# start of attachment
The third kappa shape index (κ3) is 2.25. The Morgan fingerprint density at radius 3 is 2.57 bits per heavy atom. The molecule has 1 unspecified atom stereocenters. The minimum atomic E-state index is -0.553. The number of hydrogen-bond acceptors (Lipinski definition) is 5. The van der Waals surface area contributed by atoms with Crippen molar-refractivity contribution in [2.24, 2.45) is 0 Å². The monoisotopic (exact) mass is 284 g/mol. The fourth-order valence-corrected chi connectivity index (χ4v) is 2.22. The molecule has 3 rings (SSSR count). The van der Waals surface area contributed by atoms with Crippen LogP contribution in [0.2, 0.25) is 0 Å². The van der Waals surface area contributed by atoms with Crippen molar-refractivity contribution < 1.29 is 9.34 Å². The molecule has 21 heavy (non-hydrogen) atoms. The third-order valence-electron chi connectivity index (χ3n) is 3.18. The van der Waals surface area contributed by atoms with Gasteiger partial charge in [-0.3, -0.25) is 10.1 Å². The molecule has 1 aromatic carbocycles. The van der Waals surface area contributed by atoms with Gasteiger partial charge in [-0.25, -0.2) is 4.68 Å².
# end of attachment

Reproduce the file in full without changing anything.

The third kappa shape index (κ3) is 2.25. The Morgan fingerprint density at radius 3 is 2.57 bits per heavy atom. The molecule has 1 unspecified atom stereocenters. The minimum atomic E-state index is -0.553. The number of hydrogen-bond acceptors (Lipinski definition) is 5. The van der Waals surface area contributed by atoms with Crippen molar-refractivity contribution in [2.24, 2.45) is 0 Å². The monoisotopic (exact) mass is 284 g/mol. The fourth-order valence-corrected chi connectivity index (χ4v) is 2.22. The molecule has 3 rings (SSSR count). The van der Waals surface area contributed by atoms with Crippen LogP contribution in [0.2, 0.25) is 0 Å². The van der Waals surface area contributed by atoms with Crippen molar-refractivity contribution < 1.29 is 9.34 Å². The molecule has 21 heavy (non-hydrogen) atoms. The third-order valence-electron chi connectivity index (χ3n) is 3.18. The van der Waals surface area contributed by atoms with Gasteiger partial charge in [-0.3, -0.25) is 10.1 Å². The molecule has 1 aromatic carbocycles. The van der Waals surface area contributed by atoms with Gasteiger partial charge in [-0.25, -0.2) is 4.68 Å².